The version I played was a patched, updated version with a rewrite patch applied. It added additional features like a rewritten script, scene viewers, at home email notifications and some assorted bugs and glitches. I’m unsure of how the script looked or things functioned before the patch, but the rewrite portion has yielded a decent script with fantasy elements. Dialogue is fairly realistic, with only a few spelling and grammar errors. The patched version also allowed the secret character Tracy to show up without issue, and achievements were easy to view and fairly easy to earn, provided you worked hard and followed hints from the post game guides Mimi and Alice as to what to possibly do on additional playthroughs.

I was distracted by the glitches that seemed to pop up throughout Fading Hearts. Trust me, you will encounter at least one. For example, during my first playthrough, the option to call someone started showing up in the Evening menu in early April, even when there was no one I could call, and never went away. This same glitch continued to occur and appear in all additional playthroughs. During my second playthrough, I decided to turn the Seen Messages Skip feature on, and began skipping. After I passed through the intro, I went into Preferences to turn it off, but found I couldn’t. I could just set it to stop skipping after choices and I’d have to wait until a choice game up for Skip Mode to end. Also,after my second playthrough ended Alice’s portrait mysteriously disappeared, but she was still assisting Mimi in giving post-game commentary. Thankfully, none of the glitches are game-breaking. They’re just minor, sometimes fleeting, distractions. An annoyance, but certainly not something that would deter someone from trying or buying the game.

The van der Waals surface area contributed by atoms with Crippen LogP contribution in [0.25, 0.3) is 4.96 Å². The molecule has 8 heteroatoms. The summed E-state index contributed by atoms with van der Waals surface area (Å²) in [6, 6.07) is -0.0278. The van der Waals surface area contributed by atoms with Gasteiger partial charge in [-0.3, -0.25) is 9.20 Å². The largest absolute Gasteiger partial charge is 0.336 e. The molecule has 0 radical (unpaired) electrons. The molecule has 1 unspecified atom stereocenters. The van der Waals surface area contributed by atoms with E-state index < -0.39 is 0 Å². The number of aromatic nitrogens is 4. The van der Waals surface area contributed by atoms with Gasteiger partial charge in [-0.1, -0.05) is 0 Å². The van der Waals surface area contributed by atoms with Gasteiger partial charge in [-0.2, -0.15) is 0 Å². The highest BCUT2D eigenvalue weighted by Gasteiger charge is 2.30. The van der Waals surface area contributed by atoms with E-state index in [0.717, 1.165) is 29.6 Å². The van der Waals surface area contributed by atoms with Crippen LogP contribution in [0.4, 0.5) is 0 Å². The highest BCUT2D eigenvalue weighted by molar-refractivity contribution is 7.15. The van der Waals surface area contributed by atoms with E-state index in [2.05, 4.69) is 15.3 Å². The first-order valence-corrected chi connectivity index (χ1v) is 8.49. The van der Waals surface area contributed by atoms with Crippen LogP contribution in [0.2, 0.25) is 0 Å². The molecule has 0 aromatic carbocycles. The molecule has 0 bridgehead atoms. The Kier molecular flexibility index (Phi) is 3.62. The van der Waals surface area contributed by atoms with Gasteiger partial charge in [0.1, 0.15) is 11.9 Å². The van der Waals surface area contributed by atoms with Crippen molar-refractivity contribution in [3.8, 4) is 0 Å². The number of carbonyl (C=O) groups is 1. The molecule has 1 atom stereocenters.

Fading Hearts

A mystery that takes multiple playthroughs to solve

Fading Hearts does have minor issues. You may see one or two teeny bugs, like the phone call message, but none effect gameplay or enjoyment of the adventure. It has an interesting story to tell, which can be as realistic, convoluted or outlandish as you want it to be. You can go through one playthrough, just managing a normal social life and saving Claire from an abusive relationship. You can go through another, searching for truth behind the magical girl Mystica. Or, you could just sit and read manga every day. It’s up to you, and all actions will lead towards new experiences and greater understandings of the world within Fading Hearts. For Sakura River’s first game, it’s a fairly well-crafted endeavor.

Site [Fading Hearts]

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  • VN player X

    Is this review completely impartial? It feels impossible that anyone who isn't either bribed or a friend of the maker would write such a positive review of that trainwreck.

    The writing was horrible, the characters paper-flat, the graphics scarce and the gameplay uninspired. As a fan of Kaze-Hime's art, I was personally utterly and throughoughly disappointed with this game, and Sakura-River even had to bring the price down because the reception was overall extremely negative. 88% for that game? You must be kidding me.

  • Jenni Lada

    Did you play the original game or the new patched release? The patched release featured a complete rewrite of the storyline. Also, while it may seem a bit disjointed the first playthrough, on subsequent playthroughs, things start to tie together. Especially if you take the time to read all of the manga, then perhaps go back to the options menu to real all of the dreams you've encountered.